Another important way to significantly reduce our footprint is to address our high-carbon food sector. Chris said that this solution can be particularly impactful in urbanized areas where transportation emissions and other sources are already pretty low. “For health and food security reasons, it’s also really good to focus on food,” he added.
Under the consumption-based greenhouse gas inventory, food turns out to be a much bigger source of emissions, accounting for 20% of overall household footprint, versus just 2% in a production-based inventory.
Chris and the researchers at CoolClimate Network have recently completed an inventory for every city in the California, with policy scenarios that project greenhouse gas emissions reductions through the year 2050. The data are not yet released, but we got a preview and it was illuminating. If we can successfully implement the tools at our disposal, climate stabilization is possible.
You can’t manage what you don’t measure. Chris’ research is a powerful tool to help us measure the causes and quantities of emissions we consume so that we can design a manageable carbon diet.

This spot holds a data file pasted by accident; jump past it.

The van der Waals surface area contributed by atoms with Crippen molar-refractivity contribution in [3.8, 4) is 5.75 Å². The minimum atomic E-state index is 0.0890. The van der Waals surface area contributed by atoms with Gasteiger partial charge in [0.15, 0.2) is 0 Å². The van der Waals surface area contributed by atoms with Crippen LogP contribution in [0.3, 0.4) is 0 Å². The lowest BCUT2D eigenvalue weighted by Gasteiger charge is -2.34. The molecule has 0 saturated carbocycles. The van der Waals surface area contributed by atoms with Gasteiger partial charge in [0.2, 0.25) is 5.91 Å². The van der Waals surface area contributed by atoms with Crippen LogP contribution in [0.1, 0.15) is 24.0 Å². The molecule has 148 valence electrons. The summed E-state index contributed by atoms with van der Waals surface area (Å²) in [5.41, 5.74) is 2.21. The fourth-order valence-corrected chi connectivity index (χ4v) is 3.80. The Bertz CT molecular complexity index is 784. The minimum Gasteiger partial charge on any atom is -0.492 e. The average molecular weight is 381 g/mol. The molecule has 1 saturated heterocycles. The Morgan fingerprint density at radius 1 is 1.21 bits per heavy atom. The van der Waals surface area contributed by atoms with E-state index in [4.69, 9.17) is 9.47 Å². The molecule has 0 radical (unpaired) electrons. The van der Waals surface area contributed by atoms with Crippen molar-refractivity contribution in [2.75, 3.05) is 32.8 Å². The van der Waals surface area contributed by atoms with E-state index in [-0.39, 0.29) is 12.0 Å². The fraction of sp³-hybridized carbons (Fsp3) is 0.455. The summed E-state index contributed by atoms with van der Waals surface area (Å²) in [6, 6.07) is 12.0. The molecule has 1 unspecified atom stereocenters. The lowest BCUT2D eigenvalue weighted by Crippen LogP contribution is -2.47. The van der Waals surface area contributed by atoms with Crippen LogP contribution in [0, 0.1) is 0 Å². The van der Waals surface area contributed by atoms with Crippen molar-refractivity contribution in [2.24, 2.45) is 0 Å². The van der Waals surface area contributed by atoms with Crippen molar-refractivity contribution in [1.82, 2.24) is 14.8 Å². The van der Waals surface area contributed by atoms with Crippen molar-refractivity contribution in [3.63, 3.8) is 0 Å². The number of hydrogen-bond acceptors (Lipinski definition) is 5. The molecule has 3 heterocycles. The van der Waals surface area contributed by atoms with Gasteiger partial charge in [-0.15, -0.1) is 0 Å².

About Chris: Chris Jones is Program Director of the CoolClimate Network, a research program of the Renewable and Appropriate Energy Laboratory at the University of California, Berkeley. He also serves as Program Chair of the Behavior, Energy and Climate Change Conference. His primary research interests are carbon footprint analysis, community-scale greenhouse gas mitigation, environmental psychology, and environmental policy.
About the study: The results and interactive carbon footprint map are available at http://coolclimate.berkeley.edu/inventory. This work was funded by the Bay Area Air Quality Management District (BAAQMD) in preparation for its forthcoming Regional Climate Protection Strategy.